Another Look at Trigger Control. By: SLG

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In the recent class I was in, the instructor and I discussed trigger control. He feels that a straight press all the way through is the way to go, whereas I prefer to prep the trigger when possible. His experience in competition is that prepping the trigger can hold you back and as an example, he mentioned a top 16 competitor who preps his trigger. He is usually top 5. Seems like maybe trigger prep isn’t what will hold most of us back.

So, let us look at trigger prep the way I do. I prep the trigger for the first shot when I can. We will come back to that important qualifier later. Though I prep the trigger on follow-up shots, if I am shooting at .25-second splits or faster I’m really not prepping, I’m just pulling through. Some of that pull happens while the gun is offline, and some of it happens when the gun is back on target. The offline part could certainly be considered prepping the trigger, but I don’t see it that way on a practical level. If you don’t work the trigger while the gun is offline, you can’t shoot that fast, so all of us do some “prep” while the gun is recoiling. Normally we might call that resetting the trigger, and then prepping it.

If you are shooting a very light trigger, your prep may be limited to resetting under recoil. I don’t generally shoot very light triggers, but with my single-action triggers, I remove the slack while in recoil and begin to tension the trigger. With heavier or longer triggers, I do more work. The exact amount depends on the trigger and my familiarity with it.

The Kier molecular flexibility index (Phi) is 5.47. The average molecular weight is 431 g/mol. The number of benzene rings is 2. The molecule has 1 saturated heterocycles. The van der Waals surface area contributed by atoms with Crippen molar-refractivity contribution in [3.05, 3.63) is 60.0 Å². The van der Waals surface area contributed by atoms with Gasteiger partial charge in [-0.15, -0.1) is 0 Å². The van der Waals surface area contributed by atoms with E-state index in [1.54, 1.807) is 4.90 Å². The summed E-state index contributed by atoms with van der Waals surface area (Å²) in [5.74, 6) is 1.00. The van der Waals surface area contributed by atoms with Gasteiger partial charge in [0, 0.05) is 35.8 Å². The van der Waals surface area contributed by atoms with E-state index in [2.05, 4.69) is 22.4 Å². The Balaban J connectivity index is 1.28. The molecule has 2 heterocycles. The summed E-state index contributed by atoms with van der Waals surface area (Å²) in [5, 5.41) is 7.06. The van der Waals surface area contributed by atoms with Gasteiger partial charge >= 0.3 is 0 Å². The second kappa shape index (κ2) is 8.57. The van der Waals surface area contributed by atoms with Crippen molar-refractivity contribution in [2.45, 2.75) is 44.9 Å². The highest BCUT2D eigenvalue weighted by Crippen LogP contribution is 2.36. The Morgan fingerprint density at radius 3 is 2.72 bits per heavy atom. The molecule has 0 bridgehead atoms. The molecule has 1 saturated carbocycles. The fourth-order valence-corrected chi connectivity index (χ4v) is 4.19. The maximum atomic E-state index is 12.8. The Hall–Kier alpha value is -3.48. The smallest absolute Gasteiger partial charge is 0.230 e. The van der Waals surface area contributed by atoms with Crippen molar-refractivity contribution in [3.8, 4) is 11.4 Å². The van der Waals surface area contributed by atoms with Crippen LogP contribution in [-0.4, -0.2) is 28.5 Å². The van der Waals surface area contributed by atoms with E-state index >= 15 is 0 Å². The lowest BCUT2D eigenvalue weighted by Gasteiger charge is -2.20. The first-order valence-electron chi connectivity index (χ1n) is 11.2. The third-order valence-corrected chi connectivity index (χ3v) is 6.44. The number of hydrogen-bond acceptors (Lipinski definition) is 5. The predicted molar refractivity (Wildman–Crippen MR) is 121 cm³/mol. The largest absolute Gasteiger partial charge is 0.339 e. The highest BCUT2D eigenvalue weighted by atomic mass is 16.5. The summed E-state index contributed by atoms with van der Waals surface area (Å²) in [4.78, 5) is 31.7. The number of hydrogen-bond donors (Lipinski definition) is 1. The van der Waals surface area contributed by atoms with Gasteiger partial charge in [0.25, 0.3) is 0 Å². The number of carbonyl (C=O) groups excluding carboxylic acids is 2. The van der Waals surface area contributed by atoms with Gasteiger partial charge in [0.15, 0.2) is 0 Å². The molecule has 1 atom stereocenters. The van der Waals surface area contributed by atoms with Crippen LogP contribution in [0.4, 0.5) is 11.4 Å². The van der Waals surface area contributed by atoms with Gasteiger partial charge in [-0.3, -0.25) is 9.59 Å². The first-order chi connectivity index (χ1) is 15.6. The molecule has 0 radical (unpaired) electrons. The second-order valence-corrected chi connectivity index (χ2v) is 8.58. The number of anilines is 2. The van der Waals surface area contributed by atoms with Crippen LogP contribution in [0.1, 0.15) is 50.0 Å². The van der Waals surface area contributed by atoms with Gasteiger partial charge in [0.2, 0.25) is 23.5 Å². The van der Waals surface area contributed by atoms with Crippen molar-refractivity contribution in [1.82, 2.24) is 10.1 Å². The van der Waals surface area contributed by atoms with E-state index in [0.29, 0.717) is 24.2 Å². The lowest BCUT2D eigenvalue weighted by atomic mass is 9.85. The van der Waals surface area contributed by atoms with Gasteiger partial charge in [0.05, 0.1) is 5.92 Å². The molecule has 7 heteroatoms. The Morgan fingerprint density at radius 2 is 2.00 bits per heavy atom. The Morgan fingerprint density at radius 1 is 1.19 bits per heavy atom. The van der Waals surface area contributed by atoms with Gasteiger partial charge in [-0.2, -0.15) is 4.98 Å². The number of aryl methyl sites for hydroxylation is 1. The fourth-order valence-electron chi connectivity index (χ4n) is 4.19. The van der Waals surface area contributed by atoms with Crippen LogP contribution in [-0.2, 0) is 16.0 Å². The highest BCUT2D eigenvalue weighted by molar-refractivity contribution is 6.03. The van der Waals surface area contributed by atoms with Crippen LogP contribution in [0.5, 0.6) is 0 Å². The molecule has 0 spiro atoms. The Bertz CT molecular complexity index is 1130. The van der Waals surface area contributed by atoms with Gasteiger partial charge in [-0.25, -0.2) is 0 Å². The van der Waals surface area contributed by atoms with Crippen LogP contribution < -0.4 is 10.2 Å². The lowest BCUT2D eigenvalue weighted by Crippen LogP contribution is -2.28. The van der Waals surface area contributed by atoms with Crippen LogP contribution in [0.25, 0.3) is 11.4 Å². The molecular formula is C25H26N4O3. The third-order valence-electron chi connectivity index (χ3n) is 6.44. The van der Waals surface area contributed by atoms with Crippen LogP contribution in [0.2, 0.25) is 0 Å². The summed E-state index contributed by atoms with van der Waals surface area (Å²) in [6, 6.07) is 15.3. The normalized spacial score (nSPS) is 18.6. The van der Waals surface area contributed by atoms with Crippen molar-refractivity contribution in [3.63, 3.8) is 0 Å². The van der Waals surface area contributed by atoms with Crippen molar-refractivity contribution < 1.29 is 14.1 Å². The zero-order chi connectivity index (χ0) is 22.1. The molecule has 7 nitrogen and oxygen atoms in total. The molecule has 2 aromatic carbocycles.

I mentioned before that I prep when I can. If I have a low probability target, I will prep while pressing out, either from the draw or from a ready position. If I have a high probability target, I will still prep as much as possible, but if it is a close enough, big enough target, I may just pull through given the speed I am going at. I can prep or I can pull through, and I use both techniques interchangeably as the situation requires. Much like how I use a press-out draw for some things and an index draw for others.

This brings me to why I prefer the press-out and trigger prep in general. If your goal is to win USPSA, you can pull the trigger however you like. The amount of training time you will put in means you can learn to do anything. On the other hand, if you are a professional who carries a gun with a street trigger, and only shoots between 1 and 6 times a year, you need a technique that can help you deliver an accurate shot as reliably as possible. Speed is secondary, though certainly important.

The grip skills (and other related aspects) required to pull the trigger straight through every time are simply not available to the average professional. Prepping the trigger gives you a method that improves your hit rate, while still working if your grip is less than ideal. Learning to pull straight through for people who shoot a few hours a year, is unrealistic in my experience. Learning to press out and prep the trigger, let alone retain that skill over many months of neglect is also difficult for those shooters, but if they get any of it done, they are ahead of the game. Some make huge improvements in their accuracy and speed once they get the hang of it.

Pressouts and trigger prep help minimize shooter anticipation. They minimize the effects a poor grip can have. This does not mean we should ignore those issues, but we also have to deal with reality. Techniques taught to professionals have to be stress-resistant and robust. Nothing is panic-proof, but a technique that minimizes a shooter’s natural weaknesses while improving their hit rate is a technique I can get behind.

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